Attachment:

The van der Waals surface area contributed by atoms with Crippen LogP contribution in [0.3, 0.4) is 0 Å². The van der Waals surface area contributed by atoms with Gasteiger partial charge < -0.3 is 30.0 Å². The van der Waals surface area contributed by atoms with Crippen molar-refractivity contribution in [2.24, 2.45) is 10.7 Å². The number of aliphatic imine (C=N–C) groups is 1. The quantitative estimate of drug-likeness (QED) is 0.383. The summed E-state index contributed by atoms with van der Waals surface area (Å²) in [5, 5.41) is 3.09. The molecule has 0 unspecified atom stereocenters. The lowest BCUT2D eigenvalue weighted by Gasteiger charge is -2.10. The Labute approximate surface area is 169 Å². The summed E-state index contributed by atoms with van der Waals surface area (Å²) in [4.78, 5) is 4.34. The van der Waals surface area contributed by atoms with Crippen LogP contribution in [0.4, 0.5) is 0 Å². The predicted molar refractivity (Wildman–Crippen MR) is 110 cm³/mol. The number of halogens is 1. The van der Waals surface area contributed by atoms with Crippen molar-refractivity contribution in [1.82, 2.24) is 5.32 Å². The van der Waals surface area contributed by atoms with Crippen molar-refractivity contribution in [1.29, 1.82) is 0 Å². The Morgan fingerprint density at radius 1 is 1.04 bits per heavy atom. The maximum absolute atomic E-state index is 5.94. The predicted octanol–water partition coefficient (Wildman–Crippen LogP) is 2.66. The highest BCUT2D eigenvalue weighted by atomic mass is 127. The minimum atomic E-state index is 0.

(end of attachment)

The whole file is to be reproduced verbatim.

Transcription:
The van der Waals surface area contributed by atoms with Crippen LogP contribution in [0.3, 0.4) is 0 Å². The van der Waals surface area contributed by atoms with Gasteiger partial charge < -0.3 is 30.0 Å². The van der Waals surface area contributed by atoms with Crippen molar-refractivity contribution in [2.24, 2.45) is 10.7 Å². The number of aliphatic imine (C=N–C) groups is 1. The quantitative estimate of drug-likeness (QED) is 0.383. The summed E-state index contributed by atoms with van der Waals surface area (Å²) in [5, 5.41) is 3.09. The molecule has 0 unspecified atom stereocenters. The lowest BCUT2D eigenvalue weighted by Gasteiger charge is -2.10. The Labute approximate surface area is 169 Å². The summed E-state index contributed by atoms with van der Waals surface area (Å²) in [4.78, 5) is 4.34. The van der Waals surface area contributed by atoms with Crippen LogP contribution in [0.4, 0.5) is 0 Å². The predicted molar refractivity (Wildman–Crippen MR) is 110 cm³/mol. The number of halogens is 1. The van der Waals surface area contributed by atoms with Crippen molar-refractivity contribution in [1.82, 2.24) is 5.32 Å². The van der Waals surface area contributed by atoms with Crippen molar-refractivity contribution in [1.29, 1.82) is 0 Å². The Morgan fingerprint density at radius 1 is 1.04 bits per heavy atom. The maximum absolute atomic E-state index is 5.94. The predicted octanol–water partition coefficient (Wildman–Crippen LogP) is 2.66. The highest BCUT2D eigenvalue weighted by atomic mass is 127. The minimum atomic E-state index is 0.